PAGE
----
With reference to FIG. 6, the support plate is shown in position ready for assembly with housing 60 that is received in a close-fitting, rotatable relation. Housing 60 includes a central annular wall 62 having on its interior a depending bearing surface 64 shown in FIG. 15 that is received in sliding contact with the bearing surface 52 of annular wall 50. Wall 64 extends outwardly from annular wall 62 and terminates in downwardly depending side-skirt 64. Pump support 70 is integrally molded and extends radially from side-skirt 66, and is provided with pump bearing channels 72 for receiving a pump assembly 10 in sliding relation. A coil spring 80 is received cooperatively on pump support 70 and engages the interior of pump assembly 10 to provide a biasing force extending outward radially so that pump plunger 12 and piercing tube 14 are retracted to the interior of pump support 70 during rotation of the support member 40 relative to housing 60.
 In the partially sectioned view of FIG. 7, housing 60 is assembled to support member 40 thereby forming an enclosed compartment 80 bounded by the floor 63 of open chamber 61 of the housing 60.
 As shown in FIG. 8, electronic module 90, preferably including a display 92 for providing status information to the patient or health care supervisor is received in chamber 61 of housing 60 the electronic display can provide information such as the number of doses remaining in the delivery device, the time remaining until the next dose can be accessed, encoded patient identification information, delivery device, serial number, battery life, and the like. In a further preferred embodiment, the electronic module can include one or more input/activation switches in the form of push buttons or touch-sensitive devices. The switches then control functions such as audible/visual alarms or signals, initial battery activation/power activation, entry of prescribed delay time between doses, and the like.
 The electronic interface module 90 can also include means for uniquely identifying the designated patient/user of the delivery device utilizing state of the art technology. For example, an electronic interlock can be provided that is activated only when the authorized user's fingerprint is read prior to actuation of the pump assembly to discharge the pharmaceutical composition. The required recognition program can be incorporated into the microprocessor or included as an auxiliary device that performs as a yes/no switch or function in the release of the mechanism to move a vial into the ready position for actuation.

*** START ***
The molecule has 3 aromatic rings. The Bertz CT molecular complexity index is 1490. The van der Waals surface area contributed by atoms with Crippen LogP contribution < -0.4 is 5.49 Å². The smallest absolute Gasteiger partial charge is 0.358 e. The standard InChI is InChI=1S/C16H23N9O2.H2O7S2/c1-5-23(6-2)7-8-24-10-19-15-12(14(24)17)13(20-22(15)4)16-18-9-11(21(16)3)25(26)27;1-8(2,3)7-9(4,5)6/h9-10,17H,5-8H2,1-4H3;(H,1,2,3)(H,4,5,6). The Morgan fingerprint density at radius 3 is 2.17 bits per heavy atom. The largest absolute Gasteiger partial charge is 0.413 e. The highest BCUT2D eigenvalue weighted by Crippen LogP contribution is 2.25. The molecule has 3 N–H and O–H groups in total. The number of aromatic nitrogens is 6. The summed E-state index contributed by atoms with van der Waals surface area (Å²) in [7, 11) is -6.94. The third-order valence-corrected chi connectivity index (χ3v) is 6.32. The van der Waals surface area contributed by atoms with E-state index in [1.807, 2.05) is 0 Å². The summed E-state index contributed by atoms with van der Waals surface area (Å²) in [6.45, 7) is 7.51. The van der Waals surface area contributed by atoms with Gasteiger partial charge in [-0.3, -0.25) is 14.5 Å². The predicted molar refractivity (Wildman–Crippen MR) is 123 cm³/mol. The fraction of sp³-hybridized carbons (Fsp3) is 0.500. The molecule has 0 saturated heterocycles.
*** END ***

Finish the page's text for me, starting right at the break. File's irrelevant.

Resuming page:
As noted above, a coil spring such as that illustrated in FIG. 9 is a preferred source of the motive force required to provide relative rotation between the pump assembly and the vials secured to the support member. In the embodiment shown, one end of flat coil spring 110 is secured to a post that is integrally formed in the center of the housing 60. The opposite end of the coil spring is secured to annular wall 50 of the support member 40. As will be understood by one of ordinary skill in the art, the arrangement of post and attachment point can be reversed, and a variety of other mechanical constructions can be adopted to provide the motive force. For example, an extensible elastic member can be attached at one end to the sidewall 46 of supporting member 40 and stretched about its periphery in a channel provided for that purpose for attachment to the interior of housing side-skirt 66. The elements are assembled with the elastic member in a relaxed state and counter-rotated one or more full turns in order to provide sufficient torsional force in the extended elastic member to produce relative rotation through at least one revolution to bring each of the radially positioned vials into a ready position.
 In a preferred embodiment, and as best shown in FIGS. 8 and 10, a lock mechanism is provided for securing the pump assembly 10 in the fully inserted position and with pump actuator flanges in contact with the periphery of housing 60. This can be accomplished by providing one or more lock elements 18 that releasably engage the actuator after passing through lock securing apertures 32. This provides a compact and secure configuration for the delivery device that minimizes risk of damage if the device is being carried in the user's pocket or handbag.
 In order to avoid the undesired inter-locking of the pump assembly after the first use, as in an institutional setting, the projecting lock elements 78 can simply be snapped off in preparation for use of the delivery device by the patient.
 It will also be understood that the drug delivery device can be shipped after manufacture with the pump assembly depressed and locked into an empty vial, e.g. after a quality control test to confirm the spray function; or by omitting a vial from one position. This procedure would provide one less dose than would otherwise be available for patient self-administration.